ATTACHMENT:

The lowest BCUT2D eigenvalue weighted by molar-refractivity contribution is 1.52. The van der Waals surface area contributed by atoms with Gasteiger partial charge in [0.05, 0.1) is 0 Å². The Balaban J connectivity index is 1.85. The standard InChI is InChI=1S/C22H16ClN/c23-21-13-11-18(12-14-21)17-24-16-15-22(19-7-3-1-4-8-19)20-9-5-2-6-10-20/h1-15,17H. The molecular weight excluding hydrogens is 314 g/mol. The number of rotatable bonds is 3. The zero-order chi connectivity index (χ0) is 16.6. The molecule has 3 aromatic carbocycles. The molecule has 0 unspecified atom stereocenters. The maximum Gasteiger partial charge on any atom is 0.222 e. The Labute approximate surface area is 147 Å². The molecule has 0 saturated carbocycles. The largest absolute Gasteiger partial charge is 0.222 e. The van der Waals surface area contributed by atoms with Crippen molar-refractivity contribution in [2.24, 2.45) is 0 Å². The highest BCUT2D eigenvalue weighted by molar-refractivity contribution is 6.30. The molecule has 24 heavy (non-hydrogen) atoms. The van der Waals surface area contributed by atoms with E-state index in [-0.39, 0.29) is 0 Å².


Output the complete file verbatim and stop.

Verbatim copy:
The lowest BCUT2D eigenvalue weighted by molar-refractivity contribution is 1.52. The van der Waals surface area contributed by atoms with Gasteiger partial charge in [0.05, 0.1) is 0 Å². The Balaban J connectivity index is 1.85. The standard InChI is InChI=1S/C22H16ClN/c23-21-13-11-18(12-14-21)17-24-16-15-22(19-7-3-1-4-8-19)20-9-5-2-6-10-20/h1-15,17H. The molecular weight excluding hydrogens is 314 g/mol. The number of rotatable bonds is 3. The zero-order chi connectivity index (χ0) is 16.6. The molecule has 3 aromatic carbocycles. The molecule has 0 unspecified atom stereocenters. The maximum Gasteiger partial charge on any atom is 0.222 e. The Labute approximate surface area is 147 Å². The molecule has 0 saturated carbocycles. The largest absolute Gasteiger partial charge is 0.222 e. The van der Waals surface area contributed by atoms with Crippen molar-refractivity contribution in [2.24, 2.45) is 0 Å². The highest BCUT2D eigenvalue weighted by molar-refractivity contribution is 6.30. The molecule has 24 heavy (non-hydrogen) atoms. The van der Waals surface area contributed by atoms with E-state index in [-0.39, 0.29) is 0 Å².